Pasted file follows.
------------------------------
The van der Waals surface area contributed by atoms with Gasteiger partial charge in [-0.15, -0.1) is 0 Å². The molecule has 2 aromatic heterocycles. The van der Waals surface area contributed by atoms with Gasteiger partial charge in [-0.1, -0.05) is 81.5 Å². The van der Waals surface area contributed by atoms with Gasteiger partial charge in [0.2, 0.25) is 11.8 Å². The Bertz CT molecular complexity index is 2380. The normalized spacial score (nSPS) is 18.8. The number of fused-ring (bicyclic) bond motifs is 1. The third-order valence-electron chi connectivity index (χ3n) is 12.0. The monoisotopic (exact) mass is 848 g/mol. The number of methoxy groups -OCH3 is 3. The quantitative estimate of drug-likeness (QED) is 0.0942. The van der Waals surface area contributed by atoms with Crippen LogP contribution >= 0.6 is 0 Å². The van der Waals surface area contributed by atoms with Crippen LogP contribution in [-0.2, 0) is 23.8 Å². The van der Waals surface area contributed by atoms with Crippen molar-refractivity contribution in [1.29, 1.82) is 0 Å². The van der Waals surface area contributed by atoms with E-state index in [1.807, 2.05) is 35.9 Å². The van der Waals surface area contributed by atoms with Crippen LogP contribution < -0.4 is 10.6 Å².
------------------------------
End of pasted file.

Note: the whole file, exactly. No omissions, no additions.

The van der Waals surface area contributed by atoms with Gasteiger partial charge in [-0.15, -0.1) is 0 Å². The molecule has 2 aromatic heterocycles. The van der Waals surface area contributed by atoms with Gasteiger partial charge in [-0.1, -0.05) is 81.5 Å². The van der Waals surface area contributed by atoms with Gasteiger partial charge in [0.2, 0.25) is 11.8 Å². The Bertz CT molecular complexity index is 2380. The normalized spacial score (nSPS) is 18.8. The number of fused-ring (bicyclic) bond motifs is 1. The third-order valence-electron chi connectivity index (χ3n) is 12.0. The monoisotopic (exact) mass is 848 g/mol. The number of methoxy groups -OCH3 is 3. The quantitative estimate of drug-likeness (QED) is 0.0942. The van der Waals surface area contributed by atoms with Crippen LogP contribution >= 0.6 is 0 Å². The van der Waals surface area contributed by atoms with Crippen LogP contribution in [-0.2, 0) is 23.8 Å². The van der Waals surface area contributed by atoms with Crippen molar-refractivity contribution in [1.29, 1.82) is 0 Å². The van der Waals surface area contributed by atoms with E-state index in [1.807, 2.05) is 35.9 Å². The van der Waals surface area contributed by atoms with Crippen LogP contribution < -0.4 is 10.6 Å².